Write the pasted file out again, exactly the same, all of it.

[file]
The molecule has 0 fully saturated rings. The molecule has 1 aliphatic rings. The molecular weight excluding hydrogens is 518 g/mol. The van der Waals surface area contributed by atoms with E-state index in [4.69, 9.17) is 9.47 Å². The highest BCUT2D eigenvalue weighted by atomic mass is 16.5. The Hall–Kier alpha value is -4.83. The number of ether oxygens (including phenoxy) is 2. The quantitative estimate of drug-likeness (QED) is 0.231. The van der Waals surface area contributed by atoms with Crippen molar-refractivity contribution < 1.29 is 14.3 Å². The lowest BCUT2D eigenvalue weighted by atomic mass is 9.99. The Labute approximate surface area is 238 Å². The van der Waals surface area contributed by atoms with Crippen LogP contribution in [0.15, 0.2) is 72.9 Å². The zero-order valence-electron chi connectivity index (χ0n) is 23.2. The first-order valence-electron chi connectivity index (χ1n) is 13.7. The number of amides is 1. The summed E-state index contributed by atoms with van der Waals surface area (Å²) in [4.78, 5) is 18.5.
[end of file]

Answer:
The molecule has 0 fully saturated rings. The molecule has 1 aliphatic rings. The molecular weight excluding hydrogens is 518 g/mol. The van der Waals surface area contributed by atoms with E-state index in [4.69, 9.17) is 9.47 Å². The highest BCUT2D eigenvalue weighted by atomic mass is 16.5. The Hall–Kier alpha value is -4.83. The number of ether oxygens (including phenoxy) is 2. The quantitative estimate of drug-likeness (QED) is 0.231. The van der Waals surface area contributed by atoms with Crippen molar-refractivity contribution < 1.29 is 14.3 Å². The lowest BCUT2D eigenvalue weighted by atomic mass is 9.99. The Labute approximate surface area is 238 Å². The van der Waals surface area contributed by atoms with Crippen LogP contribution in [0.15, 0.2) is 72.9 Å². The zero-order valence-electron chi connectivity index (χ0n) is 23.2. The first-order valence-electron chi connectivity index (χ1n) is 13.7. The number of amides is 1. The summed E-state index contributed by atoms with van der Waals surface area (Å²) in [4.78, 5) is 18.5.